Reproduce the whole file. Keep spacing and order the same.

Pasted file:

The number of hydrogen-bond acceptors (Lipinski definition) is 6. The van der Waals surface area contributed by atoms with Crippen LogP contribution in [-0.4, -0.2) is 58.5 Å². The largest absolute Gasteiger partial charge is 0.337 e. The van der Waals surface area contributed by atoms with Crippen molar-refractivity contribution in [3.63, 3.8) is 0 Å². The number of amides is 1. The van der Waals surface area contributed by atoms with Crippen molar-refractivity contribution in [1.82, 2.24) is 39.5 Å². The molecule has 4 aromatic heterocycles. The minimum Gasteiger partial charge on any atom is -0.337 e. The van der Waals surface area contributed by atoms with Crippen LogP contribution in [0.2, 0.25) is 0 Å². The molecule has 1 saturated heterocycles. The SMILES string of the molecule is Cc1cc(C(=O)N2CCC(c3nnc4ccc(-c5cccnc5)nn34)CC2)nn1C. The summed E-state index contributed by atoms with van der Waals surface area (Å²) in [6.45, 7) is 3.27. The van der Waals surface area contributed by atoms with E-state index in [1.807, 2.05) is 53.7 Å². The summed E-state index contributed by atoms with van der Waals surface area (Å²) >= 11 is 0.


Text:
The number of hydrogen-bond acceptors (Lipinski definition) is 6. The van der Waals surface area contributed by atoms with Crippen LogP contribution in [-0.4, -0.2) is 58.5 Å². The largest absolute Gasteiger partial charge is 0.337 e. The van der Waals surface area contributed by atoms with Crippen molar-refractivity contribution in [3.63, 3.8) is 0 Å². The number of amides is 1. The van der Waals surface area contributed by atoms with Crippen molar-refractivity contribution in [1.82, 2.24) is 39.5 Å². The molecule has 4 aromatic heterocycles. The minimum Gasteiger partial charge on any atom is -0.337 e. The van der Waals surface area contributed by atoms with Crippen LogP contribution in [0.2, 0.25) is 0 Å². The molecule has 1 saturated heterocycles. The SMILES string of the molecule is Cc1cc(C(=O)N2CCC(c3nnc4ccc(-c5cccnc5)nn34)CC2)nn1C. The summed E-state index contributed by atoms with van der Waals surface area (Å²) in [6.45, 7) is 3.27. The van der Waals surface area contributed by atoms with E-state index in [1.807, 2.05) is 53.7 Å². The summed E-state index contributed by atoms with van der Waals surface area (Å²) >= 11 is 0.